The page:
Bowlers Come Say Goodbye to Pickwick

Local entertainment spot plays its last game.

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(Photo by Ross A Benson)

An institution in Burbank for more than 60 years, many stopped by on Sunday to say one last goodbye to the Pickwick Bowling Alley that has served the community for decades.
“I came here when I was a kid and I’m 72. It’s the end of an era because they don’t look like this anymore. You really feel the age of the place. I wish they could have incorporated it somehow into the residential that is replacing it,” said Gary Leonard, who grew up in the San Fernando Valley, and brought his camera to help remember Pickwick.

Chloe Rhys said she grew up in Pasadena, but would frequent Pickwick.

“Everything I love and have grown up with in LA inevitably seems to disappear. It is always heartbreaking and bowling was always something I did with my family,” she said. “It was one of my favorite bowling alleys. It’s a great spot. I think it is hard to think it will be townhouses. There’s so many unique details architecturally. It is a special place. The little saloon area and the signage is all authentic. I came out to take some pictures. They are selling bowling pins and water bottles, so I wanted to take home a little piece of it.”

Dave Casella also came to see Pickwick for one last time.

“I know there used to be the Pickwick drive-in and it is gone and now this is going to follow the same path. I know the drive-in was here and it is even in a movie called Blue Thunder. Being that I’ve been in the bowling alley I can at least say goodbye to it,” Casella said.

Randall Bobbitt is also sorry to see it go.

“It is totally heartbreaking. Apartments aren’t really helping out the community as much as a bowling alley, a place to congregate,” Bobbitt said.

Bobbitt’s friend August Agosti also offered thoughts of the future of bowling alleys.

“Sadly I think bowling alleys are becoming a relic of our time. All of the bowling alleys, even Jewel City in Glendale, the closest one to here was bought recently and barely kept alive,” Agosti said. “It is hard to keep these places in business these days. It isn’t because people aren’t showing up to bowl. It is expensive to maintain the rents, and the cost of electricity and everything else. Pickwick hasn’t had food since they came back from Covid. That was one of the big things, you could come here and eat a meal and bowl a game with our kids. It is a big loss.”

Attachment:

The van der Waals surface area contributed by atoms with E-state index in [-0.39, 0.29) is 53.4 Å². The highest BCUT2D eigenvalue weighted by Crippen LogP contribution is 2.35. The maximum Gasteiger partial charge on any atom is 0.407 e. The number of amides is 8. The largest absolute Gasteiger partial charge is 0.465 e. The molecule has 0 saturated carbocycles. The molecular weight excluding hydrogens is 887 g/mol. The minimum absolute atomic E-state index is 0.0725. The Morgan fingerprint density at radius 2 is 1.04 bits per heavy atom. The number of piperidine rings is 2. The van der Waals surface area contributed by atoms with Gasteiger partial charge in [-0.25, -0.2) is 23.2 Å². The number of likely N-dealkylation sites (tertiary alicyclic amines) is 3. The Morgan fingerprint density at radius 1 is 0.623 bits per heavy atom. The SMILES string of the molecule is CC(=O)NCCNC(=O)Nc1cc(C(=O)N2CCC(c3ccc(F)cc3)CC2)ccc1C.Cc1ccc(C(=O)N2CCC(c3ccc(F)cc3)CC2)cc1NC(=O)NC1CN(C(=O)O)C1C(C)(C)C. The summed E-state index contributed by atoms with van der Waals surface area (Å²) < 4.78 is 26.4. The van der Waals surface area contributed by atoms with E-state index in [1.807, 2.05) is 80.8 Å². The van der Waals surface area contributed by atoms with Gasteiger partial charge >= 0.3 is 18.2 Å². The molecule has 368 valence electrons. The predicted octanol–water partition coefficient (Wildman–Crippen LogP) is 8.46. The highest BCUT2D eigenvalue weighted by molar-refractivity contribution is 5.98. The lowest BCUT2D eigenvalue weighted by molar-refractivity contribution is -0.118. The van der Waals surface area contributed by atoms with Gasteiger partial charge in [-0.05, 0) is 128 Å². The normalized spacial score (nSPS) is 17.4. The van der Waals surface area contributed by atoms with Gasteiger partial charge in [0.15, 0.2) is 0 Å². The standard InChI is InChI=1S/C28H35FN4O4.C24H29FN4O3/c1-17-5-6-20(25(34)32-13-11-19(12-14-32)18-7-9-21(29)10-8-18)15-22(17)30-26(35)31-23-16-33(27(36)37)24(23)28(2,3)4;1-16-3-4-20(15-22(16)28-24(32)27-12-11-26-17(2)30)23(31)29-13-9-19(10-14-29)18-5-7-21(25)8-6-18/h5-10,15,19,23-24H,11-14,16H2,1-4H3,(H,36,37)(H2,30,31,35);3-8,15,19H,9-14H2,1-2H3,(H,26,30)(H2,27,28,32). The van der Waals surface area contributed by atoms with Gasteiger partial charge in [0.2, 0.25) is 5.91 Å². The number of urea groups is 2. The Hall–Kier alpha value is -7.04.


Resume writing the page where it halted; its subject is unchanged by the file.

Tom Welker, who has worked at Pickwick for nine years, said it is hard to see it close.

“Fortunately it is an old house and it has always been an old house.  The last few years before Covid we were doing great. We had a great team, the leagues were fun. I worked with a lot of the leagues since I’ve been here, so I’ve gotten to know a lot of these people. It has always been fun. There’s a nice sense of community in most bowling alleys. We’ve been here longer than I’ve been alive and for some of these people I don’t know what a lot of my bowlers are going to do. It was location convenience; it was people who have spent most of their lives more or less. A lot of them may not bowl anymore and it sucks to see it go. I was hoping that because it took so long for them to get the approvals for the condos, I held out hope that it was actually going to go to someone who was actually going to keep it. The place could have used some touchups, but there’s not much you can do. The powers that be decided to do what they wanted to do. I owe it to my boss, to my coworkers. They made this place a lot of fun. They made it very entertaining and I’m kind of bummed to see it all wrap up today.”